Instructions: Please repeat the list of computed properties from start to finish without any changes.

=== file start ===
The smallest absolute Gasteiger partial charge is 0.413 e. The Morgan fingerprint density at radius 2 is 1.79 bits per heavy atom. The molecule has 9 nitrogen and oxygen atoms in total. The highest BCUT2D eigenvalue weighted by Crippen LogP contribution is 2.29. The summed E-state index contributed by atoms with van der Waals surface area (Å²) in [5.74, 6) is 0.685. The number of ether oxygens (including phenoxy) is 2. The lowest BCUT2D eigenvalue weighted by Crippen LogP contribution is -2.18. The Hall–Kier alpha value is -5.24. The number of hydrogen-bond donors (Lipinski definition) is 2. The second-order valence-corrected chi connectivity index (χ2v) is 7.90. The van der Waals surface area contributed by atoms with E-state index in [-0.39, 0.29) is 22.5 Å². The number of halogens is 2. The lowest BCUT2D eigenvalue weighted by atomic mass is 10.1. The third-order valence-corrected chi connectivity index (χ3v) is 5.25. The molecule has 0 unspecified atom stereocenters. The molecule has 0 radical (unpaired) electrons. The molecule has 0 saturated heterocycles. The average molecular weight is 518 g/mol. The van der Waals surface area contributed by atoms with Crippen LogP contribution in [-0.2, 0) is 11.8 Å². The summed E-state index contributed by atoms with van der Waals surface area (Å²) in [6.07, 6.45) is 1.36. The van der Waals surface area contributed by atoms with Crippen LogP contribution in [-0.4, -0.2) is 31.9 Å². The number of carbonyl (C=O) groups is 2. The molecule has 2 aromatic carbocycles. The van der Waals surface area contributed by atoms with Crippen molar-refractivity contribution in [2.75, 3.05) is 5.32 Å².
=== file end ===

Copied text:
The smallest absolute Gasteiger partial charge is 0.413 e. The Morgan fingerprint density at radius 2 is 1.79 bits per heavy atom. The molecule has 9 nitrogen and oxygen atoms in total. The highest BCUT2D eigenvalue weighted by Crippen LogP contribution is 2.29. The summed E-state index contributed by atoms with van der Waals surface area (Å²) in [5.74, 6) is 0.685. The number of ether oxygens (including phenoxy) is 2. The lowest BCUT2D eigenvalue weighted by Crippen LogP contribution is -2.18. The Hall–Kier alpha value is -5.24. The number of hydrogen-bond donors (Lipinski definition) is 2. The second-order valence-corrected chi connectivity index (χ2v) is 7.90. The van der Waals surface area contributed by atoms with E-state index in [-0.39, 0.29) is 22.5 Å². The number of halogens is 2. The lowest BCUT2D eigenvalue weighted by atomic mass is 10.1. The third-order valence-corrected chi connectivity index (χ3v) is 5.25. The molecule has 0 unspecified atom stereocenters. The molecule has 0 radical (unpaired) electrons. The molecule has 0 saturated heterocycles. The average molecular weight is 518 g/mol. The van der Waals surface area contributed by atoms with Crippen LogP contribution in [-0.2, 0) is 11.8 Å². The summed E-state index contributed by atoms with van der Waals surface area (Å²) in [6.07, 6.45) is 1.36. The van der Waals surface area contributed by atoms with Crippen LogP contribution in [-0.4, -0.2) is 31.9 Å². The number of carbonyl (C=O) groups is 2. The molecule has 2 aromatic carbocycles. The van der Waals surface area contributed by atoms with Crippen molar-refractivity contribution in [2.75, 3.05) is 5.32 Å².